So just tell me about that a little bit more because there must be lots of businesses reading this who have a small business to consumer operation. Perhaps they have an online business but haven't even thought about exporting. If you were to offer a few words of advice or encouragement to them what would you say?
I would say it's very easy and to be honest for our online sales when we do it internationally they are bigger than nationally, because they make it worth it. It is something very easy to do and they shouldn't be missing the opportunity to do it.
And what about getting the e-commerce platform how difficult was that for you? Did you have some expertise yourself or did you get some outside help?
We did get outside help. We used an agency, a marketing agency to develop our website. We wanted to do it in a proper manner because at the end of the day that's the main exposure that you have for your business if you are not selling direct to the public in a shop. So we did it in a proper manner with an agency and so far it has been working very well.
So if someone places an order from somewhere else in the world what do you actually do that uses this airfreight to get it to them? How simple is that? It sounds like it might be complicated.
It's not complicated at all they get to our website, currently our website is not improved to facilitate international delivery so all the delivery costs are for the UK. So if somebody buys from Australia for example, which is something that happened just now, they placed the order and I write them back to say really sorry but our system only provides delivery costs to the UK. We have found the quantity of product that you wanted and to ship them to Australia by air is this amount, do you want to continue with your purchase or not? And in 100% of the cases all the customers agreed to continue the purchase. So they say yes please. We send a PayPal request, they pay us in advance and we just make them here and take me to the Post Office like as if it was a national sale.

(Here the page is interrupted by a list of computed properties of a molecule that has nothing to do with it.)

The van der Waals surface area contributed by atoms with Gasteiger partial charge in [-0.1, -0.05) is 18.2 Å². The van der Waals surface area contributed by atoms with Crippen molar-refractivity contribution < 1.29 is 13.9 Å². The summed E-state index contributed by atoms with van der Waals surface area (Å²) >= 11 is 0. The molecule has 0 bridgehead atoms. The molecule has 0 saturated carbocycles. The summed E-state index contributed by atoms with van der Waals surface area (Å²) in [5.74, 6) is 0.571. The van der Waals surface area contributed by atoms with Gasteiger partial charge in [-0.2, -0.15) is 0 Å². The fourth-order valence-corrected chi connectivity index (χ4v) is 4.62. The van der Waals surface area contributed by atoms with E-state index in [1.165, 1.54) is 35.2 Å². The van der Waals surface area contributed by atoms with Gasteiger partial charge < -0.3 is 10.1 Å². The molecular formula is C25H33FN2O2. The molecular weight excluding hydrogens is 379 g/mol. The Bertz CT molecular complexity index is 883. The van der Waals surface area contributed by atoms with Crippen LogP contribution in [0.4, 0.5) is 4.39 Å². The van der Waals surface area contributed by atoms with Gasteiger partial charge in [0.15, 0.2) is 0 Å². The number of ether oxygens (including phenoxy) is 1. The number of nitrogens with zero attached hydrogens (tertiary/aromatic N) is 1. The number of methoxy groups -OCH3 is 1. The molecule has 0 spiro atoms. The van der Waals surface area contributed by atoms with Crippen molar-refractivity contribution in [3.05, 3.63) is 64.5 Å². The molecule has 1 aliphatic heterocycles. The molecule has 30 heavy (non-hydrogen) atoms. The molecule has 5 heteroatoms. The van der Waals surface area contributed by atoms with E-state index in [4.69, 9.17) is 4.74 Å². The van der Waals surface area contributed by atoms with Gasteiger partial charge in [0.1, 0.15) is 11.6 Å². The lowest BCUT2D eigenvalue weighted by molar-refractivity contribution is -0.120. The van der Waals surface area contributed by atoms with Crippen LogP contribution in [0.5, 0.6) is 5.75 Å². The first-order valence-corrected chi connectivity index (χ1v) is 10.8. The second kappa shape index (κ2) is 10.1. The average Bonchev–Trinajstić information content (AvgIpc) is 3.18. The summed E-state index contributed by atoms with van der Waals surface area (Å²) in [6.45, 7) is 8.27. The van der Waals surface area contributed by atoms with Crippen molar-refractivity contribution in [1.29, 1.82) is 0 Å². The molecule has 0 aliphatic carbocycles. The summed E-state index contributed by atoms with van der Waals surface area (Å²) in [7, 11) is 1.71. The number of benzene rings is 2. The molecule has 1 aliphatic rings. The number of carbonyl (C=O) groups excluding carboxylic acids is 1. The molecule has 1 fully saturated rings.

Some of the way that you export is via airfreight. Tell me about The process how are easy is it?
It's very easy for us it's just a single courier. UPS is extremely simple, we just call them and they collect from here. Even the extra paperwork that an international sale has like customs clearance they are ready when you are doing the label with them they've already worked it out for you, so you just have to attach the label to your consignment they collect it and it goes. You don't know anything about it until two or three days later you email the customer to find out if they receive the products and they are always happily enjoying it already so it's fine for us.